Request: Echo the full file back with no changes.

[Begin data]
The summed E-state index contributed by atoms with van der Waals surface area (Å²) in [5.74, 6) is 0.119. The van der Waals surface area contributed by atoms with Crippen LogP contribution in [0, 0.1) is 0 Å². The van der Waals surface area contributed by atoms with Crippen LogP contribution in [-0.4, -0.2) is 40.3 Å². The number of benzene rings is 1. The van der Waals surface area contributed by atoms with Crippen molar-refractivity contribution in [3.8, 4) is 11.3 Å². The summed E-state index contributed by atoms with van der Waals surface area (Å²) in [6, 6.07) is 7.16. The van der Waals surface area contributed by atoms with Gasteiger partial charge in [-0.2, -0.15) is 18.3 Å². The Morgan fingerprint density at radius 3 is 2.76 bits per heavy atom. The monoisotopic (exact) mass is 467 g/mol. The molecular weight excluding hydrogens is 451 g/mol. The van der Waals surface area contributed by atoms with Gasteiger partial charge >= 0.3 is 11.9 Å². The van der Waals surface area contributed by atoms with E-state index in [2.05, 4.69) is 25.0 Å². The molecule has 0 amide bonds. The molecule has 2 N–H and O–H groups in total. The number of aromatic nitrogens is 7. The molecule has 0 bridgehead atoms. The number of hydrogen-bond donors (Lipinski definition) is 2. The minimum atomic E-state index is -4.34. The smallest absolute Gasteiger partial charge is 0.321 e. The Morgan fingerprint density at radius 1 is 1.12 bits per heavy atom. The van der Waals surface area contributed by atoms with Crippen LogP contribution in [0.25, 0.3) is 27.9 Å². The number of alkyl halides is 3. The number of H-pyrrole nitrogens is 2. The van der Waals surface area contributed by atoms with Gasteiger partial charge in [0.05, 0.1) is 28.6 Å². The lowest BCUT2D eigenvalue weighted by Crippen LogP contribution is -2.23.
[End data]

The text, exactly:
The summed E-state index contributed by atoms with van der Waals surface area (Å²) in [5.74, 6) is 0.119. The van der Waals surface area contributed by atoms with Crippen LogP contribution in [0, 0.1) is 0 Å². The van der Waals surface area contributed by atoms with Crippen LogP contribution in [-0.4, -0.2) is 40.3 Å². The number of benzene rings is 1. The van der Waals surface area contributed by atoms with Crippen molar-refractivity contribution in [3.8, 4) is 11.3 Å². The summed E-state index contributed by atoms with van der Waals surface area (Å²) in [6, 6.07) is 7.16. The van der Waals surface area contributed by atoms with Gasteiger partial charge in [-0.2, -0.15) is 18.3 Å². The Morgan fingerprint density at radius 3 is 2.76 bits per heavy atom. The monoisotopic (exact) mass is 467 g/mol. The molecular weight excluding hydrogens is 451 g/mol. The van der Waals surface area contributed by atoms with Gasteiger partial charge >= 0.3 is 11.9 Å². The van der Waals surface area contributed by atoms with E-state index in [2.05, 4.69) is 25.0 Å². The molecule has 0 amide bonds. The molecule has 2 N–H and O–H groups in total. The number of aromatic nitrogens is 7. The molecule has 0 bridgehead atoms. The number of hydrogen-bond donors (Lipinski definition) is 2. The minimum atomic E-state index is -4.34. The smallest absolute Gasteiger partial charge is 0.321 e. The Morgan fingerprint density at radius 1 is 1.12 bits per heavy atom. The van der Waals surface area contributed by atoms with Crippen LogP contribution in [0.25, 0.3) is 27.9 Å². The number of alkyl halides is 3. The number of H-pyrrole nitrogens is 2. The van der Waals surface area contributed by atoms with Gasteiger partial charge in [0.05, 0.1) is 28.6 Å². The lowest BCUT2D eigenvalue weighted by Crippen LogP contribution is -2.23.